Population, Employment Trends and Commuting Patterns
By bringing together the two demographic factors of population (where people live) and employment (where people work), transportation planners can begin to understand the commuting needs that exist throughout the region. Historically, workers within the eight counties of the OKI region have exhibited varying commuting patterns.
Commuting Destination by County
Over time, commuting patterns in the OKI Region have been relatively stable. However, up until about 2010, commuters in the outer counties have been increasingly more likely to commute within their residence county. Moreover, commuters in Hamilton County have been increasingly more likely to leave their residence county. This decade, however, that trend has stabilized, as job growth has been strong within Hamilton County. Also of note: The growth of residents in the surrounding counties staying in their home county for work has slowed. Today, Hamilton County remains the county where commuters are most likely to stay in their county of residence for work. Campbell County continues to have the most commuters to other counties—with many of them traveling across the river to Cincinnati jobs. The following pie charts show the commuting breakdown for each county in the OKI Region for the 2011-2015 time period.
Commute Transportation Mode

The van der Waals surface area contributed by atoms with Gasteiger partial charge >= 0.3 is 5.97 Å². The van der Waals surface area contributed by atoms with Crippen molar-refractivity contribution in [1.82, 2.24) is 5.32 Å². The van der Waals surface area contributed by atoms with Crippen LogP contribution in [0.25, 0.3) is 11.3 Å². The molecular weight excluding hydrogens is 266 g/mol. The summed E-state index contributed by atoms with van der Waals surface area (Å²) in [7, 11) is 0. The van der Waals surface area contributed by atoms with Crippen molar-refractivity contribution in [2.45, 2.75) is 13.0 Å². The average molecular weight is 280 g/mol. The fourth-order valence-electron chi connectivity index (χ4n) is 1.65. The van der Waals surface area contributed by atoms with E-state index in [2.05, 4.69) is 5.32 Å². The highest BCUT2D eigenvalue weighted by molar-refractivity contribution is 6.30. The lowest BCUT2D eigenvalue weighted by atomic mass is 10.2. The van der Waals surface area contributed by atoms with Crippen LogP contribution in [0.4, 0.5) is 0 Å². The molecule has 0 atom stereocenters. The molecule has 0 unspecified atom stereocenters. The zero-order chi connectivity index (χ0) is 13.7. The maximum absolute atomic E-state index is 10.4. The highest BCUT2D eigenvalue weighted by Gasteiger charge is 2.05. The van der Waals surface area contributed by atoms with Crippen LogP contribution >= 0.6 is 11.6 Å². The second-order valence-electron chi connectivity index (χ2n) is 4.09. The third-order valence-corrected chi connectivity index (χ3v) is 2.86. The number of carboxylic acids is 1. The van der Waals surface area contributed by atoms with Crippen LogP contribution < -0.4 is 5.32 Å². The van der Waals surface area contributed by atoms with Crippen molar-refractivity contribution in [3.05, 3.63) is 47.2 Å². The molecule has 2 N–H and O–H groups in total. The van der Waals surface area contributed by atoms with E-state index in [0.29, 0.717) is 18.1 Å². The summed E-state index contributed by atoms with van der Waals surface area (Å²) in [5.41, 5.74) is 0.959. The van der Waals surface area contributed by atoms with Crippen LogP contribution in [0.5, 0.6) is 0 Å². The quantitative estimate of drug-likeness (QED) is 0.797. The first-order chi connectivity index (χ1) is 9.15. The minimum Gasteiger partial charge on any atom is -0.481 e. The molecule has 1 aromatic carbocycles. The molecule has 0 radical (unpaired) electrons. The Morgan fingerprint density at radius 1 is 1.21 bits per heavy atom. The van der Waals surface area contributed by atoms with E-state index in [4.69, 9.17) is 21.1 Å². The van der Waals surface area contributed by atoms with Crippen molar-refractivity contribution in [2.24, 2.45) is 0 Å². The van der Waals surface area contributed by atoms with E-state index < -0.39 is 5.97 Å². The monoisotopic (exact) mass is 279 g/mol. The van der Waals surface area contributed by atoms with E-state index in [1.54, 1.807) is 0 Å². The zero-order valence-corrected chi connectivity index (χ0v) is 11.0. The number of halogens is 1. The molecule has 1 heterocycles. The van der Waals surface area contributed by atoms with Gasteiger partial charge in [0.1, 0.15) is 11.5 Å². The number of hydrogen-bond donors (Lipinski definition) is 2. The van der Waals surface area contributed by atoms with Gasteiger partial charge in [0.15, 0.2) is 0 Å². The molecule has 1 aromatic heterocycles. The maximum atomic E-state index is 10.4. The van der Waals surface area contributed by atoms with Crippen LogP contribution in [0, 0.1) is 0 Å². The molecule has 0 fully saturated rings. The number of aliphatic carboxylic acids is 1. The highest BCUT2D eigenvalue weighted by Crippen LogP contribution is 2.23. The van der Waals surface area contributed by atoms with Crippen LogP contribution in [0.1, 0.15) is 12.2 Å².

Within the OKI region, 82.7 percent of the population drives to work alone—down from 86 percent at the beginning of the decade. Regionally, 7.8 percent of the population carpools and about 2 percent uses public transit. However, these numbers vary by county. In Hamilton County, only 79.8 percent of the population drives alone to work, while 3.8 percent of the population commutes by public transit. On the other hand, in Warren County, 86.7 percent of the population drives alone to work. Dearborn County residents have the longest mean travel time to work at 28.7 minutes, while Campbell County residents have the shortest average commute at 22.4 minutes.
Environmental Justice Groups
The concept of Environmental Justice (EJ) is rooted in Title VI of the Civil Rights Act of 1964 which prohibits discriminatory practices in programs and activities receiving federal funds. Transportation planning regulations issued in October 1993 require that metropolitan planning processes be consistent with Title VI. In February 1994, President Bill Clinton signed an executive order which amplified the provisions of Title VI by requiring federal agencies to make “achieving environmental justice part of its mission by identifying and addressing, as appropriate, disproportionately high and adverse human health or environmental effects of its programs, policies and activities on minority and low income populations” (Executive Order 12898: Federal Actions to Address Environmental Justice in Minority Populations and Low Income Populations).
In compliance with this directive, OKI incorporated EJ evaluation into its long-range planning process. Specific groups in the OKI region identified for EJ evaluation include the elderly, minority populations, people with disabilities, populations in poverty and zero car households.
EJ Group Definitions
Elderly: Persons aged 65 or older
Minority Population: Persons from every racial category except White Alone plus all Hispanic persons
People with Disabilities: Non-institutionalized persons with any disability
Population in Poverty: Persons below the poverty level
Zero Car Households: Occupied housing units for which no car is available
Concentrations of EJ groups within the OKI region were identified by establishing thresholds equal to the regional averages for the various target populations according to Five Year American Community Survey 2013 to 2017 data.